Weaving the people together, the theme of Volunteer Week 2019, is embodied by lifeguard Peter Boyd's work building a new surf lifesaving club for his isolated East Coast community, founded on kaupapa from Ngāti Porou and Surf Life Saving New Zealand.
Boyd became a volunteer lifeguard when he was just 17.
“It's all about giving back to your community, it's about volunteering your time, that's what it's about, it's about giving your time up to patrol and make sure people are safe.”
With over 30 years of service as a lifeguard, he is also the founder of the country's newest Surf Life Saving Club, Ngāti Porou SLSC.
“There are all those cultural connections around Tangaroa, our people have been so disconnected from the sea through certain things but this is just a way to reconnect to our moana culture, being iwi moana again, people of the sea.”
Ngāti Porou SLSC now has over 25 members and helps patrol nearly 200 kilometres of Tairāwhiti coastline, working closely with neighbouring clubs in the district, Gisborne and Tolaga Bay.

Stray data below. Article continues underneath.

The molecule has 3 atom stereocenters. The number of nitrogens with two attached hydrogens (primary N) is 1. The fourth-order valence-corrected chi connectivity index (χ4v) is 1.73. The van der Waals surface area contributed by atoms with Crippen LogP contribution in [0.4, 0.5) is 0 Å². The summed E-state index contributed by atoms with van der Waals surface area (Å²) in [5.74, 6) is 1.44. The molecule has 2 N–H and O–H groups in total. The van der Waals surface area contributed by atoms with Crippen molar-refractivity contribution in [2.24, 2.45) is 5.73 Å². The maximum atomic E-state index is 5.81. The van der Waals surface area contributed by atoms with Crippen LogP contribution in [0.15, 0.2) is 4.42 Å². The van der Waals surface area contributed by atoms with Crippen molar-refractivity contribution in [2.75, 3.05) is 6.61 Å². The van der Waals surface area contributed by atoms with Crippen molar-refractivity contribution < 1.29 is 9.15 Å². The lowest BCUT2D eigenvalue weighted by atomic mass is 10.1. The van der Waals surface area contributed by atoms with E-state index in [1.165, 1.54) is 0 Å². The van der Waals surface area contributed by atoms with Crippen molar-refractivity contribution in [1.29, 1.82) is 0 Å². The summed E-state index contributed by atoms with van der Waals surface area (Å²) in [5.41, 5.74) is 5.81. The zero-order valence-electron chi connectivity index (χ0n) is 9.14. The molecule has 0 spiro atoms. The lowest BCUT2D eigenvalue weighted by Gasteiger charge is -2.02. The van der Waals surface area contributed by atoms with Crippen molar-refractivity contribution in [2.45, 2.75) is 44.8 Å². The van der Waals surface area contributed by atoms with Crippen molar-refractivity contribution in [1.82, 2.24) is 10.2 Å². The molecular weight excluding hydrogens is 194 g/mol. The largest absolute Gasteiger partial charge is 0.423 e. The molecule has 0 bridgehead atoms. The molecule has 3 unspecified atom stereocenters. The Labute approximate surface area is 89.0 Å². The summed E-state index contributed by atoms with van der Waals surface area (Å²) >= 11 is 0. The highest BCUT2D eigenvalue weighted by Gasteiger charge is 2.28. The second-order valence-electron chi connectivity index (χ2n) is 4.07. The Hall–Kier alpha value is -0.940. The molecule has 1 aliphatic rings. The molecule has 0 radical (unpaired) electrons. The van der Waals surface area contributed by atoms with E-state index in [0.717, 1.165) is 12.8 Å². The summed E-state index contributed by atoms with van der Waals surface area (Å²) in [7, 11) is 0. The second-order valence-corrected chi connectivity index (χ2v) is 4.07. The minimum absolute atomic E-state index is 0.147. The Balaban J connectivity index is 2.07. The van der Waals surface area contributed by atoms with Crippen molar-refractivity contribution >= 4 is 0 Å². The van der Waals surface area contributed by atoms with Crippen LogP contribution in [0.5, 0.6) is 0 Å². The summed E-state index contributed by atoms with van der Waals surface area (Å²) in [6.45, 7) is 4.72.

“Teaching kids that it's good to volunteer your time, that's an important thing, giving your time up for your community, your hapū, your iwi... that's what it's about too, you don't have to be paid.”
The club draws on Ngāti Porou ancestor Paikea as an example of water excellence and safety.
“He's our example, he's our original lifeguard as we say in Ngāti Porou surf lifesaving because he had to know about it, whether it was his physical feats in the water- but he also knew about the tikanga and karakia and everything else around Tangaroa also.”
Boyd says that as it was with his Māori ancestors, living with the ebb and flow of the tide is a lifestyle.
“You're guided by this and I think there's the adventure, it keeps you young, it keeps you fit, it's exciting and a lot the lessons you learn from the moana you can adapt back into everyday living.”
Boyd is now working on developing the capacity of surf lifesaving within schools on the East Coast.